Winter Projects 2013 – Part II

Another dirty little secret about Cay of Sea: the engine mount on her PORT side has a problem too. Hopefully, it’s not a very difficult fix.

Again, the aft mount is involved, and at first, I thought this was also a problem with the installation of the new engine.  After a closer look at the photo below, I’ve decided that this was “just one of those things.”  They happen, and there doesn’t seem to be any assignable culpability.  Let me illustrate the problem with a photo:

Note the red rectangle. There should be bolts in those holes outlined by the rectangle.

I noticed this issue by looking at the front of the engine while it was idling.  There was too much vibration near the port aft engine mount.  The more I looked, the more I was convinced that something was amiss.  When I climbed into the engine compartment to look, I discovered the bolts were missing. In fact, I think I have found them underneath the engine in the past, but didn’t realize they were from the engine mount.  I thought they were extra bolts I had dropped from a previous project.  I will scour my “miscellaneous bolts box” and see if I can identify them.  As I said, this looks to be a pretty easy fix.  I just need the right length, size and thread.  And I think I’ll install them with Locktite.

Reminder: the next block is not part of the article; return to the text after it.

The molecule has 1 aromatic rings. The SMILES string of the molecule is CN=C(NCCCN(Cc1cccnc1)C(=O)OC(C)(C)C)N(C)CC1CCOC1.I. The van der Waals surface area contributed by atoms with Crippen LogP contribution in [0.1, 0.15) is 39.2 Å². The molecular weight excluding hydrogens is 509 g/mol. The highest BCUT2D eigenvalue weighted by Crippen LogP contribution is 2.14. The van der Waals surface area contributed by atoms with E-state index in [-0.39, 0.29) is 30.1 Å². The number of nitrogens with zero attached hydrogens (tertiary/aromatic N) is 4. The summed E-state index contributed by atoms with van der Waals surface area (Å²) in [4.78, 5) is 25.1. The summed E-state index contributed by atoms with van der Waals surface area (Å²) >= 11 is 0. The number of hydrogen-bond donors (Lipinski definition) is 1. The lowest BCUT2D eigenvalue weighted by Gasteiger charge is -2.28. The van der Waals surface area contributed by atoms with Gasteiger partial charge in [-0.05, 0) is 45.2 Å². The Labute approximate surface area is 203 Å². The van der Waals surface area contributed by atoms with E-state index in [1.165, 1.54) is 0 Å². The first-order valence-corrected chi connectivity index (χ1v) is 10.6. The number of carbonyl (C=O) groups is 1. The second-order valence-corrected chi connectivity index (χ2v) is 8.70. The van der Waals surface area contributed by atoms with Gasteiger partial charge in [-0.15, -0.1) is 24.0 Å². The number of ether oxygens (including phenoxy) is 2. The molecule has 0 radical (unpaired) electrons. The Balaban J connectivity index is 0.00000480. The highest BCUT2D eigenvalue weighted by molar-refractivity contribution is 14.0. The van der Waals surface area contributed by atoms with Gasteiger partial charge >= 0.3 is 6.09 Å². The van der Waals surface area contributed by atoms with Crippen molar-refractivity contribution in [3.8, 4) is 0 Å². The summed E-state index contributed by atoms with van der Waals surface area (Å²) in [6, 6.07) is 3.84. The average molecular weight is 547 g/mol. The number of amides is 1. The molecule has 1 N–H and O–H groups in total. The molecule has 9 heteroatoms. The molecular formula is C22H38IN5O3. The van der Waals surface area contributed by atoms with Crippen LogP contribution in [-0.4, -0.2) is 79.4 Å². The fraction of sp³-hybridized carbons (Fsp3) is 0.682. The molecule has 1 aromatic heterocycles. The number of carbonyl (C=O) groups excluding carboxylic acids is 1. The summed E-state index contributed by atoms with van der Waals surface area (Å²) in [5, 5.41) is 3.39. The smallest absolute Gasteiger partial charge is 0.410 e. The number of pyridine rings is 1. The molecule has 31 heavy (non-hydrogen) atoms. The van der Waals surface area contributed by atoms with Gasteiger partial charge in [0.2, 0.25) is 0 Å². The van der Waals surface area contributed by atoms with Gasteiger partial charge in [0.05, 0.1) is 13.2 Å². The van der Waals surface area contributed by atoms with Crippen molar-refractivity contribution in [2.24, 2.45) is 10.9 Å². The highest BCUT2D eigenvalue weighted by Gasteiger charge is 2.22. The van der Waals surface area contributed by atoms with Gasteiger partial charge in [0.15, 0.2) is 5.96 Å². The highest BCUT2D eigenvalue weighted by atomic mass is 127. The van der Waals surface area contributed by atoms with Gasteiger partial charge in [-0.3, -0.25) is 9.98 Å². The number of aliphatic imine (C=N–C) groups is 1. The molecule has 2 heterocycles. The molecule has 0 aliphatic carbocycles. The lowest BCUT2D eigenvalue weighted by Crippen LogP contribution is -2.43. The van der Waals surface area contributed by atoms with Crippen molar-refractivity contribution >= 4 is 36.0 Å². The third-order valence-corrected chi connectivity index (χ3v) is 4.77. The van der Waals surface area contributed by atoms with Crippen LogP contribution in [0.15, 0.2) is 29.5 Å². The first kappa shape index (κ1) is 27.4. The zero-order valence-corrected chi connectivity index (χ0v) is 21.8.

This is a pretty good reason to just take a look around the engine compartment from time to time. Navy vessels underway are all about programmed, planned maintenance.  It’s important because it prevents unexpected breakdowns.  That’s what we yacht owners need to do too if we want to avoid “emergencies.”  We don’t like emergencies on Cay of Sea.  Glad I discovered the missing bolts. . .

On the happy side, it appears that I can easily remove the engine mount from the other side for engine bed excavations by means of these same mounting bolts.  It will make removing the mount from the bed much easier.  If I have to buy new bolts, having an example on hand to take to the hardware store will be very helpful as well.

  1. “Looks to be a pretty easy fix…” Is anybody taking bets on how much time will be needed for the actual repair?

  2. Rick Bailey said:

    Estimate time and cost required, then multiply by three. SOP.

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